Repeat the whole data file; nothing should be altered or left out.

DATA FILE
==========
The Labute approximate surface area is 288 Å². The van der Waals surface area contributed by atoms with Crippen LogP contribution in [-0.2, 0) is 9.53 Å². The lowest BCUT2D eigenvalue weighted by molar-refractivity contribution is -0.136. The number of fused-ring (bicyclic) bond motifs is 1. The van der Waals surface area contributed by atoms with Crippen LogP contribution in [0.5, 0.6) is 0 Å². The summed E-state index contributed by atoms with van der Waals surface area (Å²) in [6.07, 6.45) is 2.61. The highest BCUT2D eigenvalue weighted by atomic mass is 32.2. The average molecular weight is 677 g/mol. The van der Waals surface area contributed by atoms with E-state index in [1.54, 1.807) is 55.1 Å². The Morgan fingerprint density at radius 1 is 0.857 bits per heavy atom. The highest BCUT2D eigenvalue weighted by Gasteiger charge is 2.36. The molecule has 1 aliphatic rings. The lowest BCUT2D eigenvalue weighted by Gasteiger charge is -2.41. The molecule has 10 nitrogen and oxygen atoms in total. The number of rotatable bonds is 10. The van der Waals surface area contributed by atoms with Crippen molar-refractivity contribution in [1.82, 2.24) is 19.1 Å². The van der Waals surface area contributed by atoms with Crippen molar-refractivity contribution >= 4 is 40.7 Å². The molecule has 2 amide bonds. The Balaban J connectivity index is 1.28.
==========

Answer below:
The Labute approximate surface area is 288 Å². The van der Waals surface area contributed by atoms with Crippen LogP contribution in [-0.2, 0) is 9.53 Å². The lowest BCUT2D eigenvalue weighted by molar-refractivity contribution is -0.136. The number of fused-ring (bicyclic) bond motifs is 1. The van der Waals surface area contributed by atoms with Crippen LogP contribution in [0.5, 0.6) is 0 Å². The summed E-state index contributed by atoms with van der Waals surface area (Å²) in [6.07, 6.45) is 2.61. The highest BCUT2D eigenvalue weighted by atomic mass is 32.2. The average molecular weight is 677 g/mol. The van der Waals surface area contributed by atoms with E-state index in [1.54, 1.807) is 55.1 Å². The Morgan fingerprint density at radius 1 is 0.857 bits per heavy atom. The highest BCUT2D eigenvalue weighted by Gasteiger charge is 2.36. The molecule has 1 aliphatic rings. The lowest BCUT2D eigenvalue weighted by Gasteiger charge is -2.41. The molecule has 10 nitrogen and oxygen atoms in total. The number of rotatable bonds is 10. The van der Waals surface area contributed by atoms with Crippen molar-refractivity contribution in [1.82, 2.24) is 19.1 Å². The van der Waals surface area contributed by atoms with Crippen molar-refractivity contribution >= 4 is 40.7 Å². The molecule has 2 amide bonds. The Balaban J connectivity index is 1.28.